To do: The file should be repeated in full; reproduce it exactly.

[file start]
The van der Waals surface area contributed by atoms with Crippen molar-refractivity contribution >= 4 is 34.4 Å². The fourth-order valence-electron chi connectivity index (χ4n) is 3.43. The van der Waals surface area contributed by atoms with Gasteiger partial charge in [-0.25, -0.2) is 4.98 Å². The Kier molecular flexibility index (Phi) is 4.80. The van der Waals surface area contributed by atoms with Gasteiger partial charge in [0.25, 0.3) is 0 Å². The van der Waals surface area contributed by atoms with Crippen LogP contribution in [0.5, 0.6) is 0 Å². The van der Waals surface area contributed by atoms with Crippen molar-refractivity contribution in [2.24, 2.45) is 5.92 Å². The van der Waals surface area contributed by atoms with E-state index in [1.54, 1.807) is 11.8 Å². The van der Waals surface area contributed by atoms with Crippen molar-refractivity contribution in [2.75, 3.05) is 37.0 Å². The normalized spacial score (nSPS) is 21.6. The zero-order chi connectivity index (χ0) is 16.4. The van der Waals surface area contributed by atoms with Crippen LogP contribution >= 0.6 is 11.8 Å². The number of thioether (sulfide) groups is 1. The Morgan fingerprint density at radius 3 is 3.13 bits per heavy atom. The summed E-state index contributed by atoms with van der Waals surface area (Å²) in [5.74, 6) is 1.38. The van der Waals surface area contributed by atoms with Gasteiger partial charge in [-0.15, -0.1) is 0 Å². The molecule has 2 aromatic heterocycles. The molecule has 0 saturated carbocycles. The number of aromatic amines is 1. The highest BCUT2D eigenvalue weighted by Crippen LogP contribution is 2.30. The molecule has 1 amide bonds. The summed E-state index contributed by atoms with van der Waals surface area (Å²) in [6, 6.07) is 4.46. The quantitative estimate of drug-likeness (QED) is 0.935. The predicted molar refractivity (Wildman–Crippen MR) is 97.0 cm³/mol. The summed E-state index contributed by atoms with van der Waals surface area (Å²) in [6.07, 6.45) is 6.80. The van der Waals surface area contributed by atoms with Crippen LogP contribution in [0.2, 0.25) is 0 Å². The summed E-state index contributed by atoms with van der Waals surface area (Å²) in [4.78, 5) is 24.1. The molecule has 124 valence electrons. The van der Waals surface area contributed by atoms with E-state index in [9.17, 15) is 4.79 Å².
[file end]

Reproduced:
The van der Waals surface area contributed by atoms with Crippen molar-refractivity contribution >= 4 is 34.4 Å². The fourth-order valence-electron chi connectivity index (χ4n) is 3.43. The van der Waals surface area contributed by atoms with Gasteiger partial charge in [-0.25, -0.2) is 4.98 Å². The Kier molecular flexibility index (Phi) is 4.80. The van der Waals surface area contributed by atoms with Gasteiger partial charge in [0.25, 0.3) is 0 Å². The van der Waals surface area contributed by atoms with Crippen LogP contribution in [0.5, 0.6) is 0 Å². The van der Waals surface area contributed by atoms with Crippen molar-refractivity contribution in [2.24, 2.45) is 5.92 Å². The van der Waals surface area contributed by atoms with E-state index in [1.54, 1.807) is 11.8 Å². The van der Waals surface area contributed by atoms with Crippen molar-refractivity contribution in [2.75, 3.05) is 37.0 Å². The normalized spacial score (nSPS) is 21.6. The zero-order chi connectivity index (χ0) is 16.4. The van der Waals surface area contributed by atoms with Crippen LogP contribution >= 0.6 is 11.8 Å². The number of thioether (sulfide) groups is 1. The Morgan fingerprint density at radius 3 is 3.13 bits per heavy atom. The summed E-state index contributed by atoms with van der Waals surface area (Å²) in [5.74, 6) is 1.38. The van der Waals surface area contributed by atoms with Gasteiger partial charge in [-0.15, -0.1) is 0 Å². The molecule has 2 aromatic heterocycles. The molecule has 0 saturated carbocycles. The number of aromatic amines is 1. The highest BCUT2D eigenvalue weighted by Crippen LogP contribution is 2.30. The molecule has 1 amide bonds. The summed E-state index contributed by atoms with van der Waals surface area (Å²) in [6, 6.07) is 4.46. The quantitative estimate of drug-likeness (QED) is 0.935. The predicted molar refractivity (Wildman–Crippen MR) is 97.0 cm³/mol. The summed E-state index contributed by atoms with van der Waals surface area (Å²) in [6.07, 6.45) is 6.80. The van der Waals surface area contributed by atoms with Crippen LogP contribution in [0.2, 0.25) is 0 Å². The summed E-state index contributed by atoms with van der Waals surface area (Å²) in [4.78, 5) is 24.1. The molecule has 124 valence electrons. The van der Waals surface area contributed by atoms with E-state index in [9.17, 15) is 4.79 Å².